|Google Campaign High Because Google Knows How to Keep the Number High.|
I had an interesting call with Google today which explains why expensive...
Based on a phone call with Google this morning…
According to Googler, we maybe the reason why google is so expensive.
How many of us checked our keywords using our toolbar or going to google.com?
“Every time we do that, along with our competitors, for our top/niche keywords we add an impression”, says Google.
I'm against clicking on competitor ad listings unless for initial research but I know our competitors our clicking our ads. Everyone is doing it. This also increases our avg. cpc.
So then, what is Google's answer to all of this?
“stop,” says Google with an all lower cased letter emphasis, “and use this url to do your checking along with all those within your organization.”
In closing, I asked google why I get all their emails about their service and have never received an email, press release etc to all their advertisers and what kind of answer do you think I received.
According to google, “That's a good idea but we only tell people on a case-to-case basis.”
Well, I don't think that is good enough. What are your thoughts?
Google uses other ways to communicate to its advertisers besides just the occasional emails. They addressed the issue you encountered in a blog post not too long ago:
If you look on the right side of that page, you'll see that you can subscribe to receive future blog posts by email. Or you can use your favorite RSS reader, of course.
|“Every time we do that, along with our competitors, for our top/niche keywords we add an impression”, says Google. |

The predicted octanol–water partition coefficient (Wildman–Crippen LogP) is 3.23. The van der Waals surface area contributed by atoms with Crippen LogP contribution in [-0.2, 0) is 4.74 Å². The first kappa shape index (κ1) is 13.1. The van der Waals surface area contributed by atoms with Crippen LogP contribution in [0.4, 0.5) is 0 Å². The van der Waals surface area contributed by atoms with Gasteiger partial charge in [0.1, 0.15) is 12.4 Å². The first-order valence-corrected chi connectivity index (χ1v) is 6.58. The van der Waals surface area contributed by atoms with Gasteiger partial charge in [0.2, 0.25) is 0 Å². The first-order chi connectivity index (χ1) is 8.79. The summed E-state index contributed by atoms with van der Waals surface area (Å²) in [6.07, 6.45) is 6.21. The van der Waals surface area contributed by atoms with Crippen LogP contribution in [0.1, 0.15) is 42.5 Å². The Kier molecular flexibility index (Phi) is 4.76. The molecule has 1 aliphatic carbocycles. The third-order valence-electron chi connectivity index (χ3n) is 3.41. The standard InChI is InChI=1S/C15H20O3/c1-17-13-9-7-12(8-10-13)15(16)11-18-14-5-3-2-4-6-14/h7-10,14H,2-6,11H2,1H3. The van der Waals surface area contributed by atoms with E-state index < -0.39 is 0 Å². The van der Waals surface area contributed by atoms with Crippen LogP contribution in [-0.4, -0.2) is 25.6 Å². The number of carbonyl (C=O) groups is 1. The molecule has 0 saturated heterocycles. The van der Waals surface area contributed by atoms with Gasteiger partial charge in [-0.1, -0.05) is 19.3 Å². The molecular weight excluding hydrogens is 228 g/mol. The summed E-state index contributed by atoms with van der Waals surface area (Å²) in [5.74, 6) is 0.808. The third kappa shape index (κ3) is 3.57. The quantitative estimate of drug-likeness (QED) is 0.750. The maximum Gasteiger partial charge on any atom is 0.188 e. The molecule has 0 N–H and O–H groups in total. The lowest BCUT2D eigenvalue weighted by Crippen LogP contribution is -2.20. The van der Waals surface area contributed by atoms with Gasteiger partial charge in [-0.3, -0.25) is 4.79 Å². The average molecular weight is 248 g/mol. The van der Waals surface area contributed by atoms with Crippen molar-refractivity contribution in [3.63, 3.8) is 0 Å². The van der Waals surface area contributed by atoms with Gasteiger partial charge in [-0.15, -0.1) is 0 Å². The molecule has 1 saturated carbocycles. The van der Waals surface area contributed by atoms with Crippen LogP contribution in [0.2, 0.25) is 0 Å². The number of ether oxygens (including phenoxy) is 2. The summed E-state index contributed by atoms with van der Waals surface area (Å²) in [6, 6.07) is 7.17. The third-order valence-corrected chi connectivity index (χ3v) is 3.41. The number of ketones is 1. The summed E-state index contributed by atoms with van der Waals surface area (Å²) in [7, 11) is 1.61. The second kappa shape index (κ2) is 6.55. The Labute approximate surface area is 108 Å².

Unless it is a very uncommon term it shouldn't hurt that much.
|I'm against clicking on competitor ad listings unless for initial research but I know our competitors our clicking our ads. Everyone is doing it. This also increases our avg. cpc. |
Not everyone is doing it and all AdWords advertisers should refrain from doing it to others even once!
If you want to see where the ad takes you then view the source to get the redirect url or copy the url in the ad and paste it in a new browser. I use a toolbar that removes the redirect through Google and takes me to the landing page directly.
No matter what your preference is...don't click the ads...it's just not right to do even if it is your competitor!
But I do agree that more comunication from Google in a proactive way would be nice.
In the past I ran tons of automated queries on phrases to jack up the impressions of some longtail terms in my niches to make them look more attractive than longtail terms that actually converted. Seemed to throw off the scent a little. I watched some competitors start crafting content, links, and PPC campaigns to chase... well, me! :)
This is tough to do these days with the crack-down on automated queries. You would get your IP banned real quick for this manipulation.
|Google uses other ways to communicate to its advertisers besides just the occasional emails. |
Agreed, and thanks for linking to the blog post, Rehan, since I can't. ;)
|[...] Well, I don't think that is good enough. What are your thoughts? |
namifiers, as I mentioned in another forum in which you also posted your observations, I've talked about the Ad Preview Tool a great many times on this forum, and on others. I actually love getting the word out there, as I think the tool is practical, valuable, and easy-to-use.
In addition to the post mentioned by Rehan, it has actually been discussed at least five other times on the Inside Inside AdWords, going back to late 2006. Although the charter of this forum prevents me from linking to the blog, here are the subject lines and dates of those other five posts, starting with the oldest first:
* View where your ad is showing around the world (Sept 2006)
* New Features in Ads Diagnostic Tool (November 2006)